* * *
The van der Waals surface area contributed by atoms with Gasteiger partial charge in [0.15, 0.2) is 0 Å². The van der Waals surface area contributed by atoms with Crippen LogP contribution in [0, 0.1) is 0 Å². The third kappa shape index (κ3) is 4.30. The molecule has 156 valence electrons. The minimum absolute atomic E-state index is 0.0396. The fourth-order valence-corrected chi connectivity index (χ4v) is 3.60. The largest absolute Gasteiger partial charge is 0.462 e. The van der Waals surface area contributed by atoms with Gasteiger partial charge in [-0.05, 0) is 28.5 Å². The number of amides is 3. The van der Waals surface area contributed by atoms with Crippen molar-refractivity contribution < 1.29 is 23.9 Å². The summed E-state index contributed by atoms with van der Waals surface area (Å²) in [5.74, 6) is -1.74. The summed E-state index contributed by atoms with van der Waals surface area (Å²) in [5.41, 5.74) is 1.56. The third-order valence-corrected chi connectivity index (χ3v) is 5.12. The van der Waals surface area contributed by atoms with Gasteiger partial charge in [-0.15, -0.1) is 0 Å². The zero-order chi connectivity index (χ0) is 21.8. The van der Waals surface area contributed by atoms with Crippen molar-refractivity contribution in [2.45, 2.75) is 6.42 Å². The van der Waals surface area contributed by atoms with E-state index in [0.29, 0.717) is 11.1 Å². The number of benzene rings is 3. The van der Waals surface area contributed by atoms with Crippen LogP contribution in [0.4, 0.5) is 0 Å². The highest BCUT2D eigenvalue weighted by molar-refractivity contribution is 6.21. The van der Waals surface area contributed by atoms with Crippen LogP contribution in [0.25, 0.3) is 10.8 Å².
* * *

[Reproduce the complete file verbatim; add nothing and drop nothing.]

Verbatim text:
The van der Waals surface area contributed by atoms with Gasteiger partial charge in [0.15, 0.2) is 0 Å². The van der Waals surface area contributed by atoms with Crippen LogP contribution in [0, 0.1) is 0 Å². The third kappa shape index (κ3) is 4.30. The molecule has 156 valence electrons. The minimum absolute atomic E-state index is 0.0396. The fourth-order valence-corrected chi connectivity index (χ4v) is 3.60. The largest absolute Gasteiger partial charge is 0.462 e. The van der Waals surface area contributed by atoms with Gasteiger partial charge in [-0.05, 0) is 28.5 Å². The number of amides is 3. The van der Waals surface area contributed by atoms with Crippen molar-refractivity contribution < 1.29 is 23.9 Å². The summed E-state index contributed by atoms with van der Waals surface area (Å²) in [5.74, 6) is -1.74. The summed E-state index contributed by atoms with van der Waals surface area (Å²) in [5.41, 5.74) is 1.56. The third-order valence-corrected chi connectivity index (χ3v) is 5.12. The van der Waals surface area contributed by atoms with Gasteiger partial charge in [-0.15, -0.1) is 0 Å². The zero-order chi connectivity index (χ0) is 21.8. The van der Waals surface area contributed by atoms with Crippen molar-refractivity contribution in [2.45, 2.75) is 6.42 Å². The van der Waals surface area contributed by atoms with E-state index in [0.29, 0.717) is 11.1 Å². The number of benzene rings is 3. The van der Waals surface area contributed by atoms with Crippen LogP contribution in [0.4, 0.5) is 0 Å². The highest BCUT2D eigenvalue weighted by molar-refractivity contribution is 6.21. The van der Waals surface area contributed by atoms with Crippen LogP contribution in [0.25, 0.3) is 10.8 Å².